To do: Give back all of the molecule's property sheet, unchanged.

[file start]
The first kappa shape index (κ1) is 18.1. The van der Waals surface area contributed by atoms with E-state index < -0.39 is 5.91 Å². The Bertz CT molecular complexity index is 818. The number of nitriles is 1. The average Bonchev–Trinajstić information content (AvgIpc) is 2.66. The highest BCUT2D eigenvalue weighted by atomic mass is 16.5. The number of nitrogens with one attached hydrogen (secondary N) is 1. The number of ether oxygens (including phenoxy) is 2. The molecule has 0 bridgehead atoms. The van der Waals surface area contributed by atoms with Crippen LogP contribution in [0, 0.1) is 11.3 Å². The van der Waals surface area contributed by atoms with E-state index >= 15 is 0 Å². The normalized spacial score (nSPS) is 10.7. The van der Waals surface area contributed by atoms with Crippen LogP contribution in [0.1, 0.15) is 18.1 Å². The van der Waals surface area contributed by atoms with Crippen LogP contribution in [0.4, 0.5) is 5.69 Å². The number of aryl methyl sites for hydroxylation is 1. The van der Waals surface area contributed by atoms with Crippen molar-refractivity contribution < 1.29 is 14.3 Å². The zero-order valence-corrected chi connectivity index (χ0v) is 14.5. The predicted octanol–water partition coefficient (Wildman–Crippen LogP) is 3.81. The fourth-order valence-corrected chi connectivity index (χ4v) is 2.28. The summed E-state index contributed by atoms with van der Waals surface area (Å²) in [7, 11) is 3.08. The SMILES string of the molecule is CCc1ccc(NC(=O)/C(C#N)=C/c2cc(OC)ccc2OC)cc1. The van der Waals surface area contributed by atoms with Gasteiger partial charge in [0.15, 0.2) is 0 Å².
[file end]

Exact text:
The first kappa shape index (κ1) is 18.1. The van der Waals surface area contributed by atoms with E-state index < -0.39 is 5.91 Å². The Bertz CT molecular complexity index is 818. The number of nitriles is 1. The average Bonchev–Trinajstić information content (AvgIpc) is 2.66. The highest BCUT2D eigenvalue weighted by atomic mass is 16.5. The number of nitrogens with one attached hydrogen (secondary N) is 1. The number of ether oxygens (including phenoxy) is 2. The molecule has 0 bridgehead atoms. The van der Waals surface area contributed by atoms with Crippen LogP contribution in [0, 0.1) is 11.3 Å². The van der Waals surface area contributed by atoms with E-state index >= 15 is 0 Å². The normalized spacial score (nSPS) is 10.7. The van der Waals surface area contributed by atoms with Crippen LogP contribution in [0.1, 0.15) is 18.1 Å². The van der Waals surface area contributed by atoms with Crippen LogP contribution in [0.4, 0.5) is 5.69 Å². The number of aryl methyl sites for hydroxylation is 1. The van der Waals surface area contributed by atoms with Crippen molar-refractivity contribution < 1.29 is 14.3 Å². The zero-order valence-corrected chi connectivity index (χ0v) is 14.5. The predicted octanol–water partition coefficient (Wildman–Crippen LogP) is 3.81. The fourth-order valence-corrected chi connectivity index (χ4v) is 2.28. The summed E-state index contributed by atoms with van der Waals surface area (Å²) in [7, 11) is 3.08. The SMILES string of the molecule is CCc1ccc(NC(=O)/C(C#N)=C/c2cc(OC)ccc2OC)cc1. The van der Waals surface area contributed by atoms with Gasteiger partial charge in [0.15, 0.2) is 0 Å².